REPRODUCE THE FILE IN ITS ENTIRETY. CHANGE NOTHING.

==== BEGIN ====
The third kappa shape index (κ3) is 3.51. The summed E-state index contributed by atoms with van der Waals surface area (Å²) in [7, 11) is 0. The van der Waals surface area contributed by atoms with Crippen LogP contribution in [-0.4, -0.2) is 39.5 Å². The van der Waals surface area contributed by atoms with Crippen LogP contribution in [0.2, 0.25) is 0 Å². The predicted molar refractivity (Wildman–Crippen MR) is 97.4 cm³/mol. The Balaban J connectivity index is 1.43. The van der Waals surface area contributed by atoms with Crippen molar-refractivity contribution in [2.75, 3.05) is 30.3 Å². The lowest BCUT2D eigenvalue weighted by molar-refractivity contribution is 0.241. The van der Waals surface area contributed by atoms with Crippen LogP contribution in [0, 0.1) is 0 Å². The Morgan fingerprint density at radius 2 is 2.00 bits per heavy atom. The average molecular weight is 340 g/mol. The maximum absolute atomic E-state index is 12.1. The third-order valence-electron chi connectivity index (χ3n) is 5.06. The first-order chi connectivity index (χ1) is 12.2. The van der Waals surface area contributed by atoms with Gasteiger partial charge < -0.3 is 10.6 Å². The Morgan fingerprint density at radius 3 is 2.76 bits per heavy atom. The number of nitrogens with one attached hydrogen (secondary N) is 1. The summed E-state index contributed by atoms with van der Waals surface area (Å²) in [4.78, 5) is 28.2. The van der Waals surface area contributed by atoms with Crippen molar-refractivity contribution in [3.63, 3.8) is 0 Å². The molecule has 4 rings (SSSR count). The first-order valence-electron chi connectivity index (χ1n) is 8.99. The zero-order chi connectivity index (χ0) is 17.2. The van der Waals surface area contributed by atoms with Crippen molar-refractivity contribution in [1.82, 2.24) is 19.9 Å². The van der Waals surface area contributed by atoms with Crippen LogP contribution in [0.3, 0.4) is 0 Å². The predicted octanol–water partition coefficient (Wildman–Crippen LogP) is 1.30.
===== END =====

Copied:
The third kappa shape index (κ3) is 3.51. The summed E-state index contributed by atoms with van der Waals surface area (Å²) in [7, 11) is 0. The van der Waals surface area contributed by atoms with Crippen LogP contribution in [-0.4, -0.2) is 39.5 Å². The van der Waals surface area contributed by atoms with Crippen LogP contribution in [0.2, 0.25) is 0 Å². The predicted molar refractivity (Wildman–Crippen MR) is 97.4 cm³/mol. The Balaban J connectivity index is 1.43. The van der Waals surface area contributed by atoms with Crippen molar-refractivity contribution in [2.75, 3.05) is 30.3 Å². The lowest BCUT2D eigenvalue weighted by molar-refractivity contribution is 0.241. The van der Waals surface area contributed by atoms with Crippen LogP contribution in [0, 0.1) is 0 Å². The Morgan fingerprint density at radius 2 is 2.00 bits per heavy atom. The average molecular weight is 340 g/mol. The maximum absolute atomic E-state index is 12.1. The third-order valence-electron chi connectivity index (χ3n) is 5.06. The first-order chi connectivity index (χ1) is 12.2. The van der Waals surface area contributed by atoms with Gasteiger partial charge < -0.3 is 10.6 Å². The Morgan fingerprint density at radius 3 is 2.76 bits per heavy atom. The number of nitrogens with one attached hydrogen (secondary N) is 1. The summed E-state index contributed by atoms with van der Waals surface area (Å²) in [4.78, 5) is 28.2. The van der Waals surface area contributed by atoms with Crippen molar-refractivity contribution in [3.63, 3.8) is 0 Å². The molecule has 4 rings (SSSR count). The first-order valence-electron chi connectivity index (χ1n) is 8.99. The zero-order chi connectivity index (χ0) is 17.2. The van der Waals surface area contributed by atoms with Crippen molar-refractivity contribution in [1.82, 2.24) is 19.9 Å². The van der Waals surface area contributed by atoms with Crippen LogP contribution in [0.3, 0.4) is 0 Å². The predicted octanol–water partition coefficient (Wildman–Crippen LogP) is 1.30.